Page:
strewn with flowers.
The present Low Wood Hotel you see in the photograph was built in 1850 to replace an older inn. Many writers stayed in the old inn and in its replacement, which
is not surprising when you look at the stunning location. In fact, Thomas West in his 1778 Guide to the Lakes says
that: "No other inn in [this] route has so fine a view of the lake A small cannon is kept here to gratify the curious with those remarkable reverberations of sound, which follow the report of a gun
etc. in these singular vales".
Dorothy Wordsworth saw her brothers William and John off "at the turning of Lowwood bay under the trees" on their journey into Yorkshire on May 14th 1800. She shed "a flood of tears" and "walked as
long as I could on the stones of the shore. The wood rich in flowers Crowfoot, the grassy-leaved rabbit-toothed white flower, strawberries, geranium, scentless violets, anemones two kinds, orchises,
primroses Met a blind man, driving a very large beautiful bull, and a cow he walked with two sticks".
William Wordsworth himself dined here with Lord and Lady Holland in 1807, and in 1813 Shelley and Harriet Westbrook stayed briefly on their way to Edinburgh. In a letter written from here dated 11th
of October Harriet wrote: "we do not wish anyone to know where we are".
Nathaniel Hawthorne stayed in the present hotel in July 1855 and admired the view across the lake. And in July 1907 E.M. Forster was here: "12/- a day", he told a friend, "but I must admit they do
you prettily there as well as well no beastliness: I can strongly recommend it though of course only to fools".
From the original humble lakeside inn the Low Wood has developed into a 4-star hotel with a choice of restaurants and bars. It is a Leisure Club, Beauty Salon and Water Sports Centre and, of course,
has that superb lawned shoreline with one of the finest views across Windermere.
After an unsuccessful first marriage, Arthur Ransome went to Russia, where he was to report for the Daily News on the events of the Russian Revolution of 1917
and its aftermath. It was while interviewing Leon Trotsky in St Petersburg that he met his future wife Evgenia Shelepina, who was Trotsky's secretary. In June 1948 the couple came to live in Lowick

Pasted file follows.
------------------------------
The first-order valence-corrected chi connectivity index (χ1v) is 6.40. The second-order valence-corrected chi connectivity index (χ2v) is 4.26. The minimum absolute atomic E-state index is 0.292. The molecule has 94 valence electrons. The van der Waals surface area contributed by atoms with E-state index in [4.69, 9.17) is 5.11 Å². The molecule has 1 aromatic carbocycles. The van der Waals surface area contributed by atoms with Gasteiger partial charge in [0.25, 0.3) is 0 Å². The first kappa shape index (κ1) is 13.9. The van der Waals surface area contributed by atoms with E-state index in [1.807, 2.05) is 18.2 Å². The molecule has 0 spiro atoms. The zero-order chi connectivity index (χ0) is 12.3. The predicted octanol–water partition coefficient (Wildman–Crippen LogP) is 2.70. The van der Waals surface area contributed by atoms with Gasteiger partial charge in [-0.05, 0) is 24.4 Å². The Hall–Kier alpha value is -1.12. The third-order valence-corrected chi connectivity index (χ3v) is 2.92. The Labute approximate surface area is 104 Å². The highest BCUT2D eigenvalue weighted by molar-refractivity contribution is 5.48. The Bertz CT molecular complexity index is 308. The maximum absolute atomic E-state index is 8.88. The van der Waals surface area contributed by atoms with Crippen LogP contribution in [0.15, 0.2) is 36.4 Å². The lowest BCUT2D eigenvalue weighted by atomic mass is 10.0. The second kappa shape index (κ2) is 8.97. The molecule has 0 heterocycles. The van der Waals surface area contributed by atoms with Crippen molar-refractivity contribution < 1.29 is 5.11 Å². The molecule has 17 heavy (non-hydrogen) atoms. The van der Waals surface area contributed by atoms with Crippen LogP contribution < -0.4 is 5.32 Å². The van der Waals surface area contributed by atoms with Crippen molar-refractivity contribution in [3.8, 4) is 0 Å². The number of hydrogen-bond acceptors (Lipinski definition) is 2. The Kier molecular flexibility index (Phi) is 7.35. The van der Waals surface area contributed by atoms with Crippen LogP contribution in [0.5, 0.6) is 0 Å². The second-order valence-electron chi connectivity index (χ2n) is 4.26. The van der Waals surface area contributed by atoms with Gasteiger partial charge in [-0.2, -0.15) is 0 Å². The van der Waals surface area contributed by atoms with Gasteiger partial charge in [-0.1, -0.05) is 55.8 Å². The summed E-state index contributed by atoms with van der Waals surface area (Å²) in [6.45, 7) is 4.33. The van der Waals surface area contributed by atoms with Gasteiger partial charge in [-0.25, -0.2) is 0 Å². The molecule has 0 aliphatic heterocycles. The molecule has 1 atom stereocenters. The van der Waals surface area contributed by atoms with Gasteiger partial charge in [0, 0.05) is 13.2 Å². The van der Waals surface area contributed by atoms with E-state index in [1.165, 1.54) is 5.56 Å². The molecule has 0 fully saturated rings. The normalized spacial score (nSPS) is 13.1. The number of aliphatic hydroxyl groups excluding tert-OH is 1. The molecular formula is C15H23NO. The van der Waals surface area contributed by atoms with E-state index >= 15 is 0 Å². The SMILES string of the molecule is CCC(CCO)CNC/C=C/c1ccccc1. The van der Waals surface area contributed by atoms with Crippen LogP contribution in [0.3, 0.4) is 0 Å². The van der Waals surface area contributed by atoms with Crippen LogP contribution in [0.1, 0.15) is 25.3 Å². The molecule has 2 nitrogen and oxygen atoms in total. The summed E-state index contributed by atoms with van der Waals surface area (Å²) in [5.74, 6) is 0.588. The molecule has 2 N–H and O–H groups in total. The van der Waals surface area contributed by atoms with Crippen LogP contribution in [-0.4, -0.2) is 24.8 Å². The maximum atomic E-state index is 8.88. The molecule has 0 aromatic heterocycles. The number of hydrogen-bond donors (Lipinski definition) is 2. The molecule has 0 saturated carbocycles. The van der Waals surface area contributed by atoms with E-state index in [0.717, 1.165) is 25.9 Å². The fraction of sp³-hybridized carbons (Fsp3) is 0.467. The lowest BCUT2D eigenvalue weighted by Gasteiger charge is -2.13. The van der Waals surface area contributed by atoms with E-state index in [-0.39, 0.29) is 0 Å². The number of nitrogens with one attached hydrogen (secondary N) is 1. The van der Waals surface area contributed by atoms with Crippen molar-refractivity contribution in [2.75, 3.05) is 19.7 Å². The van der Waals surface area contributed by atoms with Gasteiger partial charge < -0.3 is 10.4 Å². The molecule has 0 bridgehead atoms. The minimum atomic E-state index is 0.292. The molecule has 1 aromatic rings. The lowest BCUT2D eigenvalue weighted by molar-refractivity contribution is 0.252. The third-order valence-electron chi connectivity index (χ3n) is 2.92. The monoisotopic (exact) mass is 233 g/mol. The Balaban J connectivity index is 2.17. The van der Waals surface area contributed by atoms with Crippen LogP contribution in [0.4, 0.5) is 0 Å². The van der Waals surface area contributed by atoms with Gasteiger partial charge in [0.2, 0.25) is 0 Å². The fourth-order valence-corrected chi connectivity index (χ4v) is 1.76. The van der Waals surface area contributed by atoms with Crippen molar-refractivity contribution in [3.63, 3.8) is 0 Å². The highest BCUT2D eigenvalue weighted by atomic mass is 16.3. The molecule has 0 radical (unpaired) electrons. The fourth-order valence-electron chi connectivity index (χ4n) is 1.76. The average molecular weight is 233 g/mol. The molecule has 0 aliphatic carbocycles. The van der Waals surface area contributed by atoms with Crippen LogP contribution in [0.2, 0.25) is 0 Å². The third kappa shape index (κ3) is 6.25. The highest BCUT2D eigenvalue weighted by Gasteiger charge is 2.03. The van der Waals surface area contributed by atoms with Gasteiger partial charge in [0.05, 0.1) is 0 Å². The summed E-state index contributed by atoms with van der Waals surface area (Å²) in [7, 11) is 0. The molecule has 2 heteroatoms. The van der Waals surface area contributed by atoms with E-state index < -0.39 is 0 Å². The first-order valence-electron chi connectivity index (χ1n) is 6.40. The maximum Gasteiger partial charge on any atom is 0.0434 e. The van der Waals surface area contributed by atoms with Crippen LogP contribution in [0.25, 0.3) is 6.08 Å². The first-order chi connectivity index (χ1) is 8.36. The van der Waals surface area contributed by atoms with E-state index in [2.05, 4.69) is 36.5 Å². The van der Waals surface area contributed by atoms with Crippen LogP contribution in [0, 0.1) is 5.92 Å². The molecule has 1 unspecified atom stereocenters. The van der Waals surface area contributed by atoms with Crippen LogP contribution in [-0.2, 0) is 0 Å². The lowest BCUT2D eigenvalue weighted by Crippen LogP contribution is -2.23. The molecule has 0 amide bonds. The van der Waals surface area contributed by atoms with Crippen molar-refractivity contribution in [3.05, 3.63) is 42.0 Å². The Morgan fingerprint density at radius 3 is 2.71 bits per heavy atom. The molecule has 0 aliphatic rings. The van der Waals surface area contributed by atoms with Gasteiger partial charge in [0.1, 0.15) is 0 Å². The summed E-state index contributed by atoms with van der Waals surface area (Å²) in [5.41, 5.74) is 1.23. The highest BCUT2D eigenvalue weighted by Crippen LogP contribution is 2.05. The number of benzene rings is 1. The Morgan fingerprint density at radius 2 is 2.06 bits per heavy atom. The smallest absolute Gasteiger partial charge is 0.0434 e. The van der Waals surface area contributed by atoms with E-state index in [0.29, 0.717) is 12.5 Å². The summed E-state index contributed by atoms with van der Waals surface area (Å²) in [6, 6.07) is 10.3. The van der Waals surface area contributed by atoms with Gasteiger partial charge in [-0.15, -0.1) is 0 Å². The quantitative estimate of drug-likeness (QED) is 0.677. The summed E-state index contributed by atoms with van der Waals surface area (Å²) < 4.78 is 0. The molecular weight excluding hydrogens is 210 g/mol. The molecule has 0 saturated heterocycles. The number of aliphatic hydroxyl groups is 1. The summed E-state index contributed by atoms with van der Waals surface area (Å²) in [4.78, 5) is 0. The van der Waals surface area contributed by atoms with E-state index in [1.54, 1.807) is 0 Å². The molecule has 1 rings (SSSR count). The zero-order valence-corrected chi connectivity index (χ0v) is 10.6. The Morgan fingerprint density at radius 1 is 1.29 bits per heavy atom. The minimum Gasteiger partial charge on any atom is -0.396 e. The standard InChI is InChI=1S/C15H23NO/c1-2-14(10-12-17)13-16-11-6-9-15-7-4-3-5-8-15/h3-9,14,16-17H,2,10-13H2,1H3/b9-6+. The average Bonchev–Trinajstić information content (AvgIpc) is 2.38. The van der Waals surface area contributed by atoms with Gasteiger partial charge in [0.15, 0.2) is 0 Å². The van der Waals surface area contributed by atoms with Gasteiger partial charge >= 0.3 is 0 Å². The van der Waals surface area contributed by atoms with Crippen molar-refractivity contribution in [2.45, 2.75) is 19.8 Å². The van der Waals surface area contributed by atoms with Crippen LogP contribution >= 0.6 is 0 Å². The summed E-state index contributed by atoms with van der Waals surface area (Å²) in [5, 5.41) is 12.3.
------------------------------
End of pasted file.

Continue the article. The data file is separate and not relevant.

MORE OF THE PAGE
Hall, just up the lane from the Red Lion.
Lowick is a township made up of the hamlets of Lowick Green and Lowick Bridge beside the River Crake (an outlet of Coniston Water). The Red Lion, a pub Ransome already knew well, stands just across
the road from the bridge. The author had published the first of his Swallows and Amazons series of children's books in 1930. They are
set in the vicinity of Coniston Water where he spent childhood summer holidays sailing, swimming and fishing. And here you can find Wildcat Island and the promontory of the first Swallows
Ransome mentions in his autobiography a day spent walking with his friend Lascelles Abercombie. The pair stopped for a pint in the Hark to Melody (now gone) and: "We then walked on by road over the
flats on the further side of the Leven, crossed Rusland Pool, neglected the Dickenson's Arms (now called the Rusland Pool)because Lascelles had a poor opinion of its beer, turned right by the Bourth
Road, came over the hill and down again at Spark Bridge and drank our second pint in the Red Lion at Lowick Bridge"
This small country cottage pub is so comfortable and familiar you'll feel like you're in your local, even on a first visit. It's the sort of place that has three local bitters; good, better and
great. It's the sort of place where a request for a simple variation to the stated menu won't cause confusion to a pre-programmed computerised till. It's the sort of place you almost expect to meet
Arthur Ransome in battered trilby, propping up the bar, whilst supping a pint and puffing on one of his old clay pipes.
It might surprise you to know that the National Trust own 32 English pubs and this is one of them. Just after the death of her fiancé, Norman Warne,
children's author Beatrix Potter purchased Hill Top Farm in the village of Near Sawrey. She visited the farm as often as she could, but it wasn't until 1913 that she finally moved to the Lake
District permanently. Some of her best loved works show the farm house and other village buildings including the neighbouring Tower Bank Arms.
Beatrix used the pub as the model for the country inn in The Tale of Jemima Puddleduck, first published in 1908. This is a tale
of a rather dim duck who, annoyed at the farmer's wife's refusal to let her hatch her own eggs, flees and foolishly falls into the clutches of a suave fox. The fox talks Jemima into nesting at his
house on a mysteriously ample supply of feathers. He sends the naive bird out to collect traditional herbs for stuffing a duck, saying it is for an omelette. The farm collie, Kep, hears about this,